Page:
fighting spam and scams on the Internet
"419" Scam – Advance Fee / Fake Lottery Scam
The so-called "419" scam is a type of fraud dominated by criminals from Nigeria and other countries in Africa. Victims of the scam are promised a large amount of money, such as a lottery prize, inheritance, money sitting in some bank account, etc.
Victims never receive this non-existent fortune but are tricked into sending their money to the criminals, who remain anonymous. They hide their real identity and location by using fake names and fake postal addresses as well as communicating via anonymous free email accounts and mobile phones.
Keep in mind that scammers DO NOT use their real names when defrauding people.
The criminals either abuse names of real people or companies or invent names or addresses.
Any real people or companies mentioned below have NO CONNECTION to the scammers!
Read more about such scams here or in our 419 FAQ. Use the Scam-O-Matic to verify suspect emails.
Click here to report a problem with this page.
Some comments by the Scam-O-Matic about the following email:
- An email address listed inside this email has been used in a known fraud before.
- This email uses a separate reply address that is different from the sender address. Spammers use this to get replies even when the original spam sending accounts have been shut down. Also, sometimes the sender addresses are legitimate looking but fake and only the reply address is actually an email account controlled by the scammers.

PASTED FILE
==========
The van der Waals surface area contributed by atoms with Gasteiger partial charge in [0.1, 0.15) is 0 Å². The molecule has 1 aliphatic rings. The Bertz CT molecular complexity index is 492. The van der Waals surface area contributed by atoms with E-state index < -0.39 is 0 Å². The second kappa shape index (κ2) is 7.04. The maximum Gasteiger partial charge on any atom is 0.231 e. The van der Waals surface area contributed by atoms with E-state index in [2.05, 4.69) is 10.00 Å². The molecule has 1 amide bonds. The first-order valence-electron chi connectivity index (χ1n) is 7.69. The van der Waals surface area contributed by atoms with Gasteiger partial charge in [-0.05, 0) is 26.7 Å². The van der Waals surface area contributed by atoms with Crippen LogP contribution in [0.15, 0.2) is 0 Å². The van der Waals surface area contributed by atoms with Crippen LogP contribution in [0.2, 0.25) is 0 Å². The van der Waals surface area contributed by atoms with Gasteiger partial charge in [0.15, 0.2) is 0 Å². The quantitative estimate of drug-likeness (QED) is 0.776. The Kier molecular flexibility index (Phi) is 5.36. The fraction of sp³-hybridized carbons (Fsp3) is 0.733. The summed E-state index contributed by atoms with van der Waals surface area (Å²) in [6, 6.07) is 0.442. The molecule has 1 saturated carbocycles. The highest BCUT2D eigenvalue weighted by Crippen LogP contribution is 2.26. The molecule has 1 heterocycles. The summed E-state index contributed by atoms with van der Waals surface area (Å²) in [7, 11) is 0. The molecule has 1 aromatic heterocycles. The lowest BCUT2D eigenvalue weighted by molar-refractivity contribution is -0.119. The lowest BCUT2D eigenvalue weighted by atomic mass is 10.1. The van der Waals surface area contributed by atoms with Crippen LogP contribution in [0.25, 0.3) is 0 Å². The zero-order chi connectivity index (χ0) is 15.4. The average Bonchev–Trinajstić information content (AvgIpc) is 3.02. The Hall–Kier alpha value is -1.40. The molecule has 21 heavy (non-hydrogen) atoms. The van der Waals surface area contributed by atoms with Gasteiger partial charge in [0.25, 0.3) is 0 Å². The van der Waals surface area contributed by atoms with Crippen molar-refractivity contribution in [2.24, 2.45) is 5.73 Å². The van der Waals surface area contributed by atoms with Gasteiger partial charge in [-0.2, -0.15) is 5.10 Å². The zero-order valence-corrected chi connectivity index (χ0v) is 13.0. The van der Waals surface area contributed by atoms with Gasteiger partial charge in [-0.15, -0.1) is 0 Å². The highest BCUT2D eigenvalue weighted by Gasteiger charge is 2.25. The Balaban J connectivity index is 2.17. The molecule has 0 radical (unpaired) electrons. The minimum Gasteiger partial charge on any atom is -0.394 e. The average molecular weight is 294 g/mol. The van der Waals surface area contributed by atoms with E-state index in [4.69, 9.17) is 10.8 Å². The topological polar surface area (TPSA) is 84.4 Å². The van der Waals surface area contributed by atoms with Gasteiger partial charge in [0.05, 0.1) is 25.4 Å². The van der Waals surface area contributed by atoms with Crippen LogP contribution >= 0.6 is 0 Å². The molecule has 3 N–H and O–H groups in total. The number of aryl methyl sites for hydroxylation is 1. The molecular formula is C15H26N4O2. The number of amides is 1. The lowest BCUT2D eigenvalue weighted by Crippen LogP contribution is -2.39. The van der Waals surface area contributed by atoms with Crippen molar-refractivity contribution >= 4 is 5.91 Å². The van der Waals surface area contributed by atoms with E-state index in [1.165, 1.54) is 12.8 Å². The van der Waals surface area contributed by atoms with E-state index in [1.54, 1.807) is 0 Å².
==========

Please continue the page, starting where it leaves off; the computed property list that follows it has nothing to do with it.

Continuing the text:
- The following phrases in this message should put you on alert:
- "from: the desk of" (a common phrase found in 419 scams)
- "claims director" (real lotteries do not use a "claim agent" / "fiduciary agent")
- ",000,000" (they want you to be blinded by the prospect of quick money, but the only money that ever changes hands in 419 scams is from you to the criminals)
- This email message is a fake lottery scam. Consider the following facts about real lotteries:
- They don't notify winners by email.
- You can't win without first buying a lottery ticket.
- They don't randomly select email addresses to award prizes to.
- They don't use free email accounts (Yahoo, Hotmail, etc) to communicate with you.
- They don't tell you to call a mobile phone number.
- They don't tell you to keep your winnings secret.
- They will never ask a winner to pay any fees to receive a prize!
- This email lists free webmail addresses. Use of such addresses is typical for scams. Lotteries, banks and any but the smallest of companies do not normally use such addresses. Criminals use them to anonymously send and receive email at Internet cafes.
- firstname.lastname@example.org (email address has been used in a known fraud before)
Fraud email example:
From: "Mrs.Sherrell Barber"<email@example.com> (may be fake)
Date: Sun, 21 Mar 2010 09:13:31 -0000
Subject: ATTENTION:CONFIRM YOUR WINNER EMAIL ADDRESS
FROM: THE DESK OF THE CLAIMS DIRECTOR,
YAHOO MSN LIVE INTERNATIONAL PROMOTIONS / PRIZE AWARD DEPARTMENT,
REF: YAHOO 6/315116127/27
Registered Lottery No 220949
(Thanks for contributing to our Financial Success)
ATTENTION: Email LUCKY Account Owner
We are pleased to inform you that your e-mail address has won the UK
Sweepstakes International Programme.Therefore you have been approve
for a lump sum payout (£1,000,000 Pounds) in the Uk Sweepstakes
International Program held on 12th March and release 20th March 2010.
Your e-mail ID emerged as one of the winners in the 1st category.
Please fill the form below and send it to our payment department with the
contact given below.
NAME: MR. WEST NEWTON
To View Some Of Our Past Lucky Winner Click:
PAYMENT PROCESSING FORM
1 Full Name:
2 Full Address:
5 Phone Number:
Mrs.Sherrell Barber (Zonal Coordinator)
YAHOO MSN PROMOTIONS